- English Language — Knowledge of the structure and content of the English language including the meaning and spelling of words, rules of composition, and grammar.
- Computers and Electronics — Knowledge of circuit boards, processors, chips, electronic equipment, and computer hardware and software, including applications and programming.
- Customer and Personal Service — Knowledge of principles and processes for providing customer and personal services. This includes customer needs assessment, meeting quality standards for services, and evaluation of customer satisfaction.
- Engineering and Technology — Knowledge of the practical application of engineering science and technology. This includes applying principles, techniques, procedures, and equipment to the design and production of various goods and services.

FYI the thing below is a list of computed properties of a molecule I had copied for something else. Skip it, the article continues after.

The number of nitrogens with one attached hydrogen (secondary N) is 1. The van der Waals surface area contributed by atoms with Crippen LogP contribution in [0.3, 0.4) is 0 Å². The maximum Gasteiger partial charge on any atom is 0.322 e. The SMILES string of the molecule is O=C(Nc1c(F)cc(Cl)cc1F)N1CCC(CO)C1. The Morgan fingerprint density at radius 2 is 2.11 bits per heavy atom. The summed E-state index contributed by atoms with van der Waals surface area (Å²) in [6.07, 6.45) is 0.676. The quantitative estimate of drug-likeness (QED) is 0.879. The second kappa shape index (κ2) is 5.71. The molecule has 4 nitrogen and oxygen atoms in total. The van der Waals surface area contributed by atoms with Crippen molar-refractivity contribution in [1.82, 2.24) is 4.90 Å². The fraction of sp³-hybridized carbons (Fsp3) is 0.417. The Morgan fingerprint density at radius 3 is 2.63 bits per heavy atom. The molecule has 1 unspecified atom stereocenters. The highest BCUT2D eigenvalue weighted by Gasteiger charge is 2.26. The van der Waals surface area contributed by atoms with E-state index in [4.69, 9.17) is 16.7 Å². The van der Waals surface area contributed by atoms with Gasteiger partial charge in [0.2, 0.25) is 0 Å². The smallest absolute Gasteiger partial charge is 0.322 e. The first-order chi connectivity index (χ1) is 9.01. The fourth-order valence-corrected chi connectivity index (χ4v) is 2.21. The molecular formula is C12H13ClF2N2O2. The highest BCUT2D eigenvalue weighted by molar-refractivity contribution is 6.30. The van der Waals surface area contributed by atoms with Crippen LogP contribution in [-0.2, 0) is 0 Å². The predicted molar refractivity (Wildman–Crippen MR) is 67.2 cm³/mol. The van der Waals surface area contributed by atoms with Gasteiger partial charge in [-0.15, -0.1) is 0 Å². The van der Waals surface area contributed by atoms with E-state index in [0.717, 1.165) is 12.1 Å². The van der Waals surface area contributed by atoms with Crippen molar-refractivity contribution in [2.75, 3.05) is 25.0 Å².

- Administration and Management — Knowledge of business and management principles involved in strategic planning, resource allocation, human resources modeling, leadership technique, production methods, and coordination of people and resources.
- Design — Knowledge of design techniques, tools, and principles involved in production of precision technical plans, blueprints, drawings, and models.
- Telecommunications — Knowledge of transmission, broadcasting, switching, control, and operation of telecommunications systems.
- Building and Construction — Knowledge of materials, methods, and the tools involved in the construction or repair of houses, buildings, or other structures such as highways and roads.